4.6 Old Fire Road: closed to vehicles. 1/2 mile walk to ridge with good views.
5.0 Sand Ramp Trail: trail crosses road. Overnight backpacking permit required.
5.2 Park/Preserve Boundary: roadside campsites begin, numbered by mileage from
boundary. 8 campsites over next 0.3 mile.
5.6 2nd Crossing of Medano Creek
5.9 More Campsites: 2 campsites over next 0.5 mile.
6.1 3rd Crossing of Medano Creek: look for bighorn sheep in meadows and cliffs.
6.2 Herard family’s 1870s homestead site (only foundation remains).
6.4 4th Crossing of Medano Creek
6.8 5th crossing of Medano Creek: 4 campsites over next 0.9 mile.
6.9 Tight squeeze: narrow roadway, boulders on roadsides. Use caution!
7.2 6th crossing of Medano Creek
7.7 Crossing of a Tributary Creek
7.8 Two alternatives: left side usually best.
7.9 7th Crossing of Medano Creek: road steeper ahead.
8.4 More campsites: 1 campsite within next 0.3 mile.
8.6 Creek Crossing of a Tributary Creek.
8.8 Beaver Dams: long meadows, marsh, and beaver dams.
9.0 Three Cabins: burned in 2010 wildfire.
9.5 More Campsites: 6 campsites over next 1.5 miles.
9.6 8th Crossing of Medano Creek
10.6 Creek crossing of a Tributary Creek.
10.7 Medano Lake Trailhead: trailhead at end of short spur road.
11.0 Irrigation ditch: steep section ahead.
11.2 Medano Pass: elevation 10,040’ above sea level.
Campsite 5.1 along Medano Pass Road
Each of the 21 campsites along the road has a fire ring and bearproof box to store food and other items.

NPS/John White

Medano Road Camping Information

Roadside camping is permitted only at 21 numbered campsites in Great Sand Dunes National Preserve beginning 5.2 miles from where the road begins near Piñon Flats Campground. These sites are indicated with a brown post and camping symbol, and are numbered by approximate road mileage from the Park/Preserve boundary to Medano Pass. Numbers in parentheses are approximate road mileage from Medano Pass down to the Preserve/Park boundary. Roadside car camping is only permitted in designated sites in the national preserve. Vehicle access to these sites is only available late spring through fall, depending on snow, creek, and road conditions.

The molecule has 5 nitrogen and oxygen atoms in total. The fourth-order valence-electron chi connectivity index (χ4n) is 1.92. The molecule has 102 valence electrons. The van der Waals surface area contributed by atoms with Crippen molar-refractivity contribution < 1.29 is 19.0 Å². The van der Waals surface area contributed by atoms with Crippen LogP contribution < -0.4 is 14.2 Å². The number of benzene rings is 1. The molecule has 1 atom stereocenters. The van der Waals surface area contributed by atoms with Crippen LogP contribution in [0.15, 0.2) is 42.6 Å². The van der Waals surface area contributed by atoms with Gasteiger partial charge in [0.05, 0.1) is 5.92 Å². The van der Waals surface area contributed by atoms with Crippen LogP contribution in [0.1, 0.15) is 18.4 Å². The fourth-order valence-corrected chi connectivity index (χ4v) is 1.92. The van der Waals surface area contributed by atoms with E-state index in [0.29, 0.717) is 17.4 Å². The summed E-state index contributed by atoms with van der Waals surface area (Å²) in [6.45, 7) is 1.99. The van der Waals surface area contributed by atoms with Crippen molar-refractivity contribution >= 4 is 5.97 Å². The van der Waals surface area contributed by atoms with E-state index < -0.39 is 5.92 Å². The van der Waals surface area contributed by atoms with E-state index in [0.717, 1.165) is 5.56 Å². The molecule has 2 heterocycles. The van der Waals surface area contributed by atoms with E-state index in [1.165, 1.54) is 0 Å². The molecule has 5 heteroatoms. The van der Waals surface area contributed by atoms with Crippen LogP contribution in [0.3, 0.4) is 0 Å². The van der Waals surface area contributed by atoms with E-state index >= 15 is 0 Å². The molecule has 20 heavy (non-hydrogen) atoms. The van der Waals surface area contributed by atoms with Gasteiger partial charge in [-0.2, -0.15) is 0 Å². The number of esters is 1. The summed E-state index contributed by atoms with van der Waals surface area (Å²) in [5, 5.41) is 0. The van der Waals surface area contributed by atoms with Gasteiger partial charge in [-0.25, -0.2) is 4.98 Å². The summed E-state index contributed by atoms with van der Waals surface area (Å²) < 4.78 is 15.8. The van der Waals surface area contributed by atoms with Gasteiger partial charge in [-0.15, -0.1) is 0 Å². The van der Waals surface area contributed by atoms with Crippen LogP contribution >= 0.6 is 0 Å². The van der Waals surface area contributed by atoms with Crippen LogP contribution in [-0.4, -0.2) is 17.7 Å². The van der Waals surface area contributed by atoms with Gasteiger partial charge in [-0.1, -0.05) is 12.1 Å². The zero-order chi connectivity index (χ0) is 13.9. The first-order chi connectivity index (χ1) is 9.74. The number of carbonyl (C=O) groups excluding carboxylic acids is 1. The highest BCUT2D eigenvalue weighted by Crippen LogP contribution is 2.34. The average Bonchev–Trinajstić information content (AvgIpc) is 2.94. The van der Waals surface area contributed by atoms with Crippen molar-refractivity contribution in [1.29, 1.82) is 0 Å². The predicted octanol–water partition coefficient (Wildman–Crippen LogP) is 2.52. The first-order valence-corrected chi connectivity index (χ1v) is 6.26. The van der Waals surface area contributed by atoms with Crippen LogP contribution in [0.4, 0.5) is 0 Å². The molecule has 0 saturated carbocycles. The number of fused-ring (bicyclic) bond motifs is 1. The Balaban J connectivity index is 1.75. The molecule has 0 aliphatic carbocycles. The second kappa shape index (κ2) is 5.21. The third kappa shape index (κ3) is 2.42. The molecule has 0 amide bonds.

These designated sites are free of charge and first-come, first-served. All 21 sites fill on summer holiday weekends, and often on other summer weekends.

Camping Regulations for Medano Road Campsites

  • Camping is permitted in designated, marked sites only in the national preserve. No permits are necessary.
  • Tents must be located within 40 feet of the front of the bear box at each site.
  • Pets must be leashed or restrained at all times.
  • Fires only in existing fire rings; put out completely with water. Gather dead and down firewood 4” or less diameter.
  • No off-road driving. Vehicles must be highway-legal in Colorado. Park only in designated campsites or parking areas.
  • Secure food, coolers, toiletries, and trash from black bears. Lock them in the bear boxes provided at most sites.
  • All trash, including orange peels, egg shells and toilet paper, must be removed. Bury human waste 6” deep.
Fat Bike

Fat Bikes

Fat bikes (mountain bikes with extra wide tires for sand) are permitted on the Medano Pass Primitive Road, both for day use and for overnight camping in Medano Canyon. Check current sand conditions (above on this page) before riding; if sand gets too soft and dry, travel may not be possible. Bikes are not permitted off-road.

You will be sharing the road with vehicles, some traveling at higher speeds in order to make it through sandy sections. For your safety, listen and watch carefully for vehicles as you ride.

Medano Burned Trees and New Growth
New aspen trees sprout at the base of trees killed in the 2010 Medano Fire, which burned some lower sections of Medano Canyon.

NPS Photo

2010 Medano Fire

The road passes through some sections of forest that were burned in a 6,249 acre wildfire in 2010. Burned, standing trees may fall at any time, especially during wind. Upper sections of Medano Pass were not burned.

A Jeep on a forested road
Follow the links at left for Jeep rentals or Jeep tours on the Medano Pass Primitive Road.

Jeep Tours and Jeep Rentals

For visitors that do not have a 4WD vehicle but would like to experience the Medano Road, there are companies that rent Jeeps and/or provide Jeep tours.

- Mountain Master Off-Road Tours provides Jeep tours. 719-588-9022

- Great Sand Dunes Lodge provides Jeep rentals. 719-378-2900

Last updated: June 22, 2024

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Visitor Center
11999 State Highway 150

Mosca, CO 81146


719 378-6395